A few weeks ago, we were fortunate enough to meet with Natacha de Saint Vincent, President of the Francis Lefebvre Formation, and one of the leaders in the field of professionnal training. After a conference she gave about collaboration during training sessions, we discussed different theories, one of which particularly caught our attention; the 5 essential ingredients for successful training.
Would you like to find out this secret recipe? Let’s go over it together.
- 10 minute rule
In order to keep your audience’s attention, Natacha recommends changing teaching techniques every 10 minutes. After this delay, she says attention levels can drop by as much as 80%.
But what are these teaching methods? She mentioned 3:
- The demonstration method, also called the traditional learning method, means the teacher explains a subject while the audience listens.
- The Heuristic method, where the audience is able to develop and experiment with their own theories, e.g.: brainstorming
- Application: the audience use their newly acquired theoretical knowledge by applying it in practical cases.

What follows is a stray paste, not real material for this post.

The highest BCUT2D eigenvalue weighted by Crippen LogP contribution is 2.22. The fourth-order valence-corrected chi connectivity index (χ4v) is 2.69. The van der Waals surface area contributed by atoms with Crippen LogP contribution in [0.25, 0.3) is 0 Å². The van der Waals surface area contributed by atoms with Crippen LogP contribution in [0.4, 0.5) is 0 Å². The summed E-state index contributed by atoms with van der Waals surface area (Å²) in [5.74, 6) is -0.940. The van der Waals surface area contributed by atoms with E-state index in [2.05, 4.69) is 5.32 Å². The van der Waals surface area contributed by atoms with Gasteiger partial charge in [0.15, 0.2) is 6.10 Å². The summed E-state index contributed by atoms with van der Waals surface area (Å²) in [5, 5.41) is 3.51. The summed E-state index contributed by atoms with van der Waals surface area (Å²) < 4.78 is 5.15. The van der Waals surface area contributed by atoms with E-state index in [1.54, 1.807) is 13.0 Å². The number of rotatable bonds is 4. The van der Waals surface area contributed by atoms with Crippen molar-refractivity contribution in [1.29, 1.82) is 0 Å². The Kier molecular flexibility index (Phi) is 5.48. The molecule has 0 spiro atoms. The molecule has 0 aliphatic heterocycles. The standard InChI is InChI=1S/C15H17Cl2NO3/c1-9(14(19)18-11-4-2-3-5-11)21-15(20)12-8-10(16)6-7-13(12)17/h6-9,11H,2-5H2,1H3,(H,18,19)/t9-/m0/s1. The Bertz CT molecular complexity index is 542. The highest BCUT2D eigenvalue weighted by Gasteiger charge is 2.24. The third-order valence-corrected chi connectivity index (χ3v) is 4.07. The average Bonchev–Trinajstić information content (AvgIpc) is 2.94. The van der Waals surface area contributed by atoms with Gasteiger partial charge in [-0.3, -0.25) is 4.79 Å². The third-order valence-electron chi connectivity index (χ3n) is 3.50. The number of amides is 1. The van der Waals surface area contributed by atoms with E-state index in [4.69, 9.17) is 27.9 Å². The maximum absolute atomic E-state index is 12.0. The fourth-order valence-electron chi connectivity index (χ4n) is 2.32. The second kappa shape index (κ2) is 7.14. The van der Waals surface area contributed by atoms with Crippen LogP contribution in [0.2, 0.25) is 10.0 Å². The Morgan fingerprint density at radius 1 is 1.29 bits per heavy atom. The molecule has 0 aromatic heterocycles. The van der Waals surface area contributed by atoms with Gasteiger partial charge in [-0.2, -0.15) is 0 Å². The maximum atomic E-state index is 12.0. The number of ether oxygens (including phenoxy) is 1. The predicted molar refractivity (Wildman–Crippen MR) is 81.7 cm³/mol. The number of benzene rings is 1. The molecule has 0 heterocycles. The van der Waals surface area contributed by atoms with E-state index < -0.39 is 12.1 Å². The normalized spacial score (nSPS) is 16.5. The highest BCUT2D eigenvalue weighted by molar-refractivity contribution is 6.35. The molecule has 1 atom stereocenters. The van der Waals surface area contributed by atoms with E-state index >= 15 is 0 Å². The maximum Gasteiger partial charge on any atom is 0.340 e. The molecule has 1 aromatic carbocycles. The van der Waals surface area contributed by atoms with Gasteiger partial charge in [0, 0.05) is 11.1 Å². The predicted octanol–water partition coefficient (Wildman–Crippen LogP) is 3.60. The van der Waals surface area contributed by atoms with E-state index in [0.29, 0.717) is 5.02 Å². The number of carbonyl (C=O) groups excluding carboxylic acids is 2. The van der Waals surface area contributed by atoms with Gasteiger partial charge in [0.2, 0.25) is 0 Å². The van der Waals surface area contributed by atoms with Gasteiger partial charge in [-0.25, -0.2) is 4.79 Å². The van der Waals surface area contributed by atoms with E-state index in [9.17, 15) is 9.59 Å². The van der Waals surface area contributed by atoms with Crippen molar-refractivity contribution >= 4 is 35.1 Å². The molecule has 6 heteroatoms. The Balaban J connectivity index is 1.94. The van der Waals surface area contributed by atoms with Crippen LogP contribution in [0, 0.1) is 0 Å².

To stimulate interaction and collaboration, Natacha de Saint Vincent alternates between more traditional methods, which involve a lot of theoretical concepts and explanations, and modern techniques, which include brainstorming and collaboration, and for which she relies on a helpful tool named Wooclap. By respecting this rule, she manages to hold her audience’s attention and improve their retention.
2. Repeat the information
To make sure vital information is retained, repetition is key. Concepts that are mentioned once tend to be easily forgotten, while revisiting the important parts helps your audience pay more attention to them.
3. Use visuals
Not all visual aids have the same impact on attention. Graphs have been shown to be the most stimulating, because they give the audience a clear and direct representation of the information.
4. Limit information
Studies have shown that the amount of information that can be stored in people’s short-term memory is limited and dependent on the individual. Teachers should keep that in mind when designing their presentation and limit the information displayed on screen.
5. Add emotion through intonation
Information associated with emotion will be better remembered than that same information delivered in a neutral way. To that end, Mrs de Saint Vincent turned to Wooclap to bring her presentation to life, and the resulting enthusiasm and excitement helped her audience take the information home, rather than leave it at the conference.